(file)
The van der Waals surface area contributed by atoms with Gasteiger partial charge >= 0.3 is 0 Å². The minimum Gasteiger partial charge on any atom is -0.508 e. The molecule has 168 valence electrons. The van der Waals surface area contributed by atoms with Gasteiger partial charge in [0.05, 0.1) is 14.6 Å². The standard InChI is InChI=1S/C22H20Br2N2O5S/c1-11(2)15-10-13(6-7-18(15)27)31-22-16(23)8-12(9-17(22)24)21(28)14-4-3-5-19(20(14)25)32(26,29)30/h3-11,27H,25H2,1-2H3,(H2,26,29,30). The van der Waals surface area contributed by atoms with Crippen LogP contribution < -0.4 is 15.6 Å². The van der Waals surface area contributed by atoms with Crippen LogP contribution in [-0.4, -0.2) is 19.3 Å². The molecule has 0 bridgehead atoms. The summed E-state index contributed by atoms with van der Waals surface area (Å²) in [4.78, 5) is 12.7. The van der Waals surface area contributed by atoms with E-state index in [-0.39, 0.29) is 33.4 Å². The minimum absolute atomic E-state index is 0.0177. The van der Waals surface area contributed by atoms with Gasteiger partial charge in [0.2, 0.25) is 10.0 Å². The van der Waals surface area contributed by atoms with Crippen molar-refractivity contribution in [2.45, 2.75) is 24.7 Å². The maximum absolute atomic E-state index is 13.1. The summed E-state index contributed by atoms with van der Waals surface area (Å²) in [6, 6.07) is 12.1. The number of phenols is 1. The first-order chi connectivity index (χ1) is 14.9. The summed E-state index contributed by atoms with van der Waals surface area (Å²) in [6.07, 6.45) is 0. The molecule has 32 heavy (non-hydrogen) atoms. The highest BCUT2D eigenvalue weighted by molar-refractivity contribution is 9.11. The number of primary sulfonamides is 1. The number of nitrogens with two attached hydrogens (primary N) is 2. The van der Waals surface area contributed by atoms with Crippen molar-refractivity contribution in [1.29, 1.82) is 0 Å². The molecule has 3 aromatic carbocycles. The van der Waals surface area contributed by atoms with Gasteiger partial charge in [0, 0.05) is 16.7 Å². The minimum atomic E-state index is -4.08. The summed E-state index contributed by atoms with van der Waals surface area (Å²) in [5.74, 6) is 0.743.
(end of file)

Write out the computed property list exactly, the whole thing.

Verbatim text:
The van der Waals surface area contributed by atoms with Gasteiger partial charge >= 0.3 is 0 Å². The minimum Gasteiger partial charge on any atom is -0.508 e. The molecule has 168 valence electrons. The van der Waals surface area contributed by atoms with Gasteiger partial charge in [0.05, 0.1) is 14.6 Å². The standard InChI is InChI=1S/C22H20Br2N2O5S/c1-11(2)15-10-13(6-7-18(15)27)31-22-16(23)8-12(9-17(22)24)21(28)14-4-3-5-19(20(14)25)32(26,29)30/h3-11,27H,25H2,1-2H3,(H2,26,29,30). The van der Waals surface area contributed by atoms with Crippen LogP contribution < -0.4 is 15.6 Å². The van der Waals surface area contributed by atoms with Crippen LogP contribution in [-0.4, -0.2) is 19.3 Å². The molecule has 0 bridgehead atoms. The summed E-state index contributed by atoms with van der Waals surface area (Å²) in [4.78, 5) is 12.7. The van der Waals surface area contributed by atoms with E-state index in [-0.39, 0.29) is 33.4 Å². The minimum absolute atomic E-state index is 0.0177. The van der Waals surface area contributed by atoms with Gasteiger partial charge in [0.2, 0.25) is 10.0 Å². The van der Waals surface area contributed by atoms with Crippen molar-refractivity contribution in [2.45, 2.75) is 24.7 Å². The maximum absolute atomic E-state index is 13.1. The summed E-state index contributed by atoms with van der Waals surface area (Å²) in [6, 6.07) is 12.1. The number of phenols is 1. The first-order chi connectivity index (χ1) is 14.9. The summed E-state index contributed by atoms with van der Waals surface area (Å²) in [6.07, 6.45) is 0. The molecule has 32 heavy (non-hydrogen) atoms. The highest BCUT2D eigenvalue weighted by molar-refractivity contribution is 9.11. The number of primary sulfonamides is 1. The number of nitrogens with two attached hydrogens (primary N) is 2. The van der Waals surface area contributed by atoms with Crippen molar-refractivity contribution in [1.29, 1.82) is 0 Å². The molecule has 3 aromatic carbocycles. The van der Waals surface area contributed by atoms with Gasteiger partial charge in [0, 0.05) is 16.7 Å². The minimum atomic E-state index is -4.08. The summed E-state index contributed by atoms with van der Waals surface area (Å²) in [5.74, 6) is 0.743.